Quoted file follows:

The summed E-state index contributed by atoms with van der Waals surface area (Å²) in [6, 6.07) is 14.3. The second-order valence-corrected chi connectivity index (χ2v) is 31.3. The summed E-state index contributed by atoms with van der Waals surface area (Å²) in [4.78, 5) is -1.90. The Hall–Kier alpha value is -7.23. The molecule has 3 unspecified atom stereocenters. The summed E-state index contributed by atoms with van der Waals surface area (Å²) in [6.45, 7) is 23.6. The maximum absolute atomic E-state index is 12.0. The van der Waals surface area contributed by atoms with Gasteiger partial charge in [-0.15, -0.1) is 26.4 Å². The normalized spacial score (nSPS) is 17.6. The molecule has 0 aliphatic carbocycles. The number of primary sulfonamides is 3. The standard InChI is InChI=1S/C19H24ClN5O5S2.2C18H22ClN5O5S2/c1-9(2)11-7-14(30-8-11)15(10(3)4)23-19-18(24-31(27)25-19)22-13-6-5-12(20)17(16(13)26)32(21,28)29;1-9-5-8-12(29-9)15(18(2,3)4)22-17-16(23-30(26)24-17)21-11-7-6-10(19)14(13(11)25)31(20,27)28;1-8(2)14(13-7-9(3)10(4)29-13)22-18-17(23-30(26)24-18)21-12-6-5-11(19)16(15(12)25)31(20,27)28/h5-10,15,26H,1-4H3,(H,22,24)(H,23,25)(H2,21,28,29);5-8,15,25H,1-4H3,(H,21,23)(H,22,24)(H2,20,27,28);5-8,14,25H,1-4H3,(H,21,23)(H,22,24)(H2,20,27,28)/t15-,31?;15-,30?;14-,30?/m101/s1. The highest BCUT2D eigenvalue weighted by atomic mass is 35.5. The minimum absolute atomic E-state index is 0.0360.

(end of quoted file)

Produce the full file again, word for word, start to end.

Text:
The summed E-state index contributed by atoms with van der Waals surface area (Å²) in [6, 6.07) is 14.3. The second-order valence-corrected chi connectivity index (χ2v) is 31.3. The summed E-state index contributed by atoms with van der Waals surface area (Å²) in [4.78, 5) is -1.90. The Hall–Kier alpha value is -7.23. The molecule has 3 unspecified atom stereocenters. The summed E-state index contributed by atoms with van der Waals surface area (Å²) in [6.45, 7) is 23.6. The maximum absolute atomic E-state index is 12.0. The van der Waals surface area contributed by atoms with Gasteiger partial charge in [-0.15, -0.1) is 26.4 Å². The normalized spacial score (nSPS) is 17.6. The molecule has 0 aliphatic carbocycles. The number of primary sulfonamides is 3. The standard InChI is InChI=1S/C19H24ClN5O5S2.2C18H22ClN5O5S2/c1-9(2)11-7-14(30-8-11)15(10(3)4)23-19-18(24-31(27)25-19)22-13-6-5-12(20)17(16(13)26)32(21,28)29;1-9-5-8-12(29-9)15(18(2,3)4)22-17-16(23-30(26)24-17)21-11-7-6-10(19)14(13(11)25)31(20,27)28;1-8(2)14(13-7-9(3)10(4)29-13)22-18-17(23-30(26)24-18)21-12-6-5-11(19)16(15(12)25)31(20,27)28/h5-10,15,26H,1-4H3,(H,22,24)(H,23,25)(H2,21,28,29);5-8,15,25H,1-4H3,(H,21,23)(H,22,24)(H2,20,27,28);5-8,14,25H,1-4H3,(H,21,23)(H,22,24)(H2,20,27,28)/t15-,31?;15-,30?;14-,30?/m101/s1. The highest BCUT2D eigenvalue weighted by atomic mass is 35.5. The minimum absolute atomic E-state index is 0.0360.